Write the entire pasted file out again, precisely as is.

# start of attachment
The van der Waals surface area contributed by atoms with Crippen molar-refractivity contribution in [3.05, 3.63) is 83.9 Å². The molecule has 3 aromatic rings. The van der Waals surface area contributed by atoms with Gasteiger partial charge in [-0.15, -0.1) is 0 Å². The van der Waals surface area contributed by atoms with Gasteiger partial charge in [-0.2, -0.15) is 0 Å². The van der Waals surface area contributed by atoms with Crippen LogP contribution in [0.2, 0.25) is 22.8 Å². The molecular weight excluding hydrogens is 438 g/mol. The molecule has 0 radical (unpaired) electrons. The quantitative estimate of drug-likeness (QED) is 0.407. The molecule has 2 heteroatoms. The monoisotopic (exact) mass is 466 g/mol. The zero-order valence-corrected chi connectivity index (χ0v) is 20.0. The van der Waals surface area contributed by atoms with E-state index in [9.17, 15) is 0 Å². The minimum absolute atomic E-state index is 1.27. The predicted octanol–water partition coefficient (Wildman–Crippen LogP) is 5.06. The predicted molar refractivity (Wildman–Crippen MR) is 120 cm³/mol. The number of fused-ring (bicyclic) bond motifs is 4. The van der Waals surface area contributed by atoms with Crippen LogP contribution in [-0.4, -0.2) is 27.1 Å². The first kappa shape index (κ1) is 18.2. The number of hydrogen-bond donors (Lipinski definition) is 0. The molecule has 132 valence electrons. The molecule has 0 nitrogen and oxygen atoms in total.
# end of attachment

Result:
The van der Waals surface area contributed by atoms with Crippen molar-refractivity contribution in [3.05, 3.63) is 83.9 Å². The molecule has 3 aromatic rings. The van der Waals surface area contributed by atoms with Gasteiger partial charge in [-0.15, -0.1) is 0 Å². The van der Waals surface area contributed by atoms with Gasteiger partial charge in [-0.2, -0.15) is 0 Å². The van der Waals surface area contributed by atoms with Crippen LogP contribution in [0.2, 0.25) is 22.8 Å². The molecular weight excluding hydrogens is 438 g/mol. The molecule has 0 radical (unpaired) electrons. The quantitative estimate of drug-likeness (QED) is 0.407. The molecule has 2 heteroatoms. The monoisotopic (exact) mass is 466 g/mol. The zero-order valence-corrected chi connectivity index (χ0v) is 20.0. The van der Waals surface area contributed by atoms with E-state index in [9.17, 15) is 0 Å². The minimum absolute atomic E-state index is 1.27. The predicted octanol–water partition coefficient (Wildman–Crippen LogP) is 5.06. The predicted molar refractivity (Wildman–Crippen MR) is 120 cm³/mol. The number of fused-ring (bicyclic) bond motifs is 4. The van der Waals surface area contributed by atoms with Crippen LogP contribution in [-0.4, -0.2) is 27.1 Å². The first kappa shape index (κ1) is 18.2. The number of hydrogen-bond donors (Lipinski definition) is 0. The molecule has 132 valence electrons. The molecule has 0 nitrogen and oxygen atoms in total.